BILL PIPPIN COLLECTION
No. 12128. Kawasaki Ki-100-Ib Type 5 Imperial Japanese Army Air Force
Photograph from H.J. Nowarra

Kawasaki Ki-100-Ib Type 5

10/31/2013. In March 1945 Allied aircraft operating over the Japanese home islands began to encounter an exceptionally potent single-seat interceptor fighter which appeared in none of the Allied recognition manuals. Possessing a definite ascendancy over the Grumman F6F Hellcat and the equal of the formidable P-51D Mustang, the new IJAAF fighter displayed a radical advance in combat potential over its predecessors an advance which came as much as a surprise to its manufacturers as to the Allies, who little expected to meet a new type of fighter at that late stage of the war.

But the new fighter, the Kawasaki Ki.100-Ia Type 5 Fighter, Model 1A, was not an entirely new machine. It was an improvisation forced upon the IJAAF by mounting stocks of Ki.61-II Hien airframes and diminishing supplies of Kawasaki Ha.140 liquid-cooled engines.

By the end of 1944 275 Ki.61-II airframes were standing at Kawasaki factories with little likelihood of ever receiving Ha.140 engines, deliveries of which had dropped to a mere trickle. The fighters were required urgently by the IJAAF, and there was no alternative but to install a different engine. However, the only engine offering a suitable output was the 1,500 hp Mitsubishi Ha.112-II Type 4, a large-diameter fourteen-cylinder air-cooled radial which appeared totally unsuited for marriage to an airframe designed for a slim liquid-cooled engine.

Nevertheless, Kawasaki engineers undertook the conversion, the first of three Ki.61-II airframes fitted with the Ha.112-II flying on February 1, 1945. The adaptation immediately proved to be far more successful than the most sanguine expectations could have foreseen, and as the Ki.100-Ia Type 5 Fighter, Model 1A the existing stock of Ki.61-II airframes was quickly converted to take the radial engine, 36 being delivered in March, 89 in April, and 131 in May. Armament consisted of two 0.787 in (20 mm) Ho-5 cannon and two 0.50 in (12.7 mm) Type 103 machineguns.

With the completion of these conversions, the fighter was built from the ground up as the Ki.100-Ib Type 5, this differing from the original model solely in having an all-round-vision hood similar to that developed for an experimental version of the Ki.61-II-KAI. By July 23, 88 Ki.100-Ib fighters had left the Kagamigahara plant when production was seriously disrupted by aerial attacks, and only 378 Ki.100s of both versions had been completed at Kagamigahara when production terminated on August 10, twelve additional machines being built elsewhere.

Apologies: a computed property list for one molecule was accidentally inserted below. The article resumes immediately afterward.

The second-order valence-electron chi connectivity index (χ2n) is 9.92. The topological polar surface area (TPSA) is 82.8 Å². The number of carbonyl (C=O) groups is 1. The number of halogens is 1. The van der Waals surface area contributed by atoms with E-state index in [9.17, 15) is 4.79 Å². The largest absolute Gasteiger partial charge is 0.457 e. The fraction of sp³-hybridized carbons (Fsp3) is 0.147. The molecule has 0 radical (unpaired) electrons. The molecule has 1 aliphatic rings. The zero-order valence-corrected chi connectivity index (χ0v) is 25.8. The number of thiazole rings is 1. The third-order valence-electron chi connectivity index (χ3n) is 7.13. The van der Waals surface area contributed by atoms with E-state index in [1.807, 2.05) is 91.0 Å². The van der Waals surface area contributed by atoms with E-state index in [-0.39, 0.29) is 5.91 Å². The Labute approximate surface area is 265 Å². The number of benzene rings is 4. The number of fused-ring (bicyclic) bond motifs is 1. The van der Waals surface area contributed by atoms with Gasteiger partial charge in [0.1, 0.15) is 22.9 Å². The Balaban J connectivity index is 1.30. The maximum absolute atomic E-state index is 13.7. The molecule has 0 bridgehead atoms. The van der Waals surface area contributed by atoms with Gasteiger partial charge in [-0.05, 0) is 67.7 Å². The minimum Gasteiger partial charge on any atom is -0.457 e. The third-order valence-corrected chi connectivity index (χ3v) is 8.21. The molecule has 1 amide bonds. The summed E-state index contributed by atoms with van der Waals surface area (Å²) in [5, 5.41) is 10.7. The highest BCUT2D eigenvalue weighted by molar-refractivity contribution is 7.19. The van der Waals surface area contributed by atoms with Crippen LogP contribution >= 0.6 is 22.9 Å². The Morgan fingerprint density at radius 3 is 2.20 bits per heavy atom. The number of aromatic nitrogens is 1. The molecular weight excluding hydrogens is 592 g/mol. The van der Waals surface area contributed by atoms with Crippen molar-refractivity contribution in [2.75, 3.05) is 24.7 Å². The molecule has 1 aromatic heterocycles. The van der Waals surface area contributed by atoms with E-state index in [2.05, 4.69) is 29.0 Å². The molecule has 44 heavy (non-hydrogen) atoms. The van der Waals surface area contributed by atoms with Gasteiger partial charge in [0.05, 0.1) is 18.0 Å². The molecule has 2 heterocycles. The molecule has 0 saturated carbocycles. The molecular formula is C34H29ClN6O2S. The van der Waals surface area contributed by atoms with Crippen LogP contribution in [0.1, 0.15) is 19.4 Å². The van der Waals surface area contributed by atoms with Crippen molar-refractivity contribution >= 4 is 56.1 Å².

In March 1945, an attempt to improve the altitude potentiality of the basic design resulted in the start of work on the Ki.100-II with an Ha.112-IIru engine. This engine was fitted with an Ru.102 turbo-supercharger and a methanol/water injection system to boost output for short bursts. The turbo-supercharger was placed below the engine and displaced some of the fuel system components, but space limitations prohibited the installation of an aftercooler and its associated ducting, and air was ducted directly from the compressor to the carburetor.

The Ki.100-II flew within six weeks of development being initiated, the second within eight weeks and the third within ten weeks. The lack of an intercooler limited the high-altitude performance of the Ki.100-II, and the turbo-supercharger added 600 lb (272 kg) to its weight, reducing maximum speed by approximately 15 mph (24 kmh) at 10,000 ft (3,048 m). However the boosted power at 30,000 ft (9,144 m) gave the Ki.100-II a 30 mph (48 kmh) speed advantage over the initial model at this altitude, although both types possessed the same service ceiling.

Ki.100 fighters, which had no allied reporting name assigned, were primarily assigned to the defense of the home islands, operating from Chofu and Yokkaichi from the spring of 1945.

Created October 31, 2013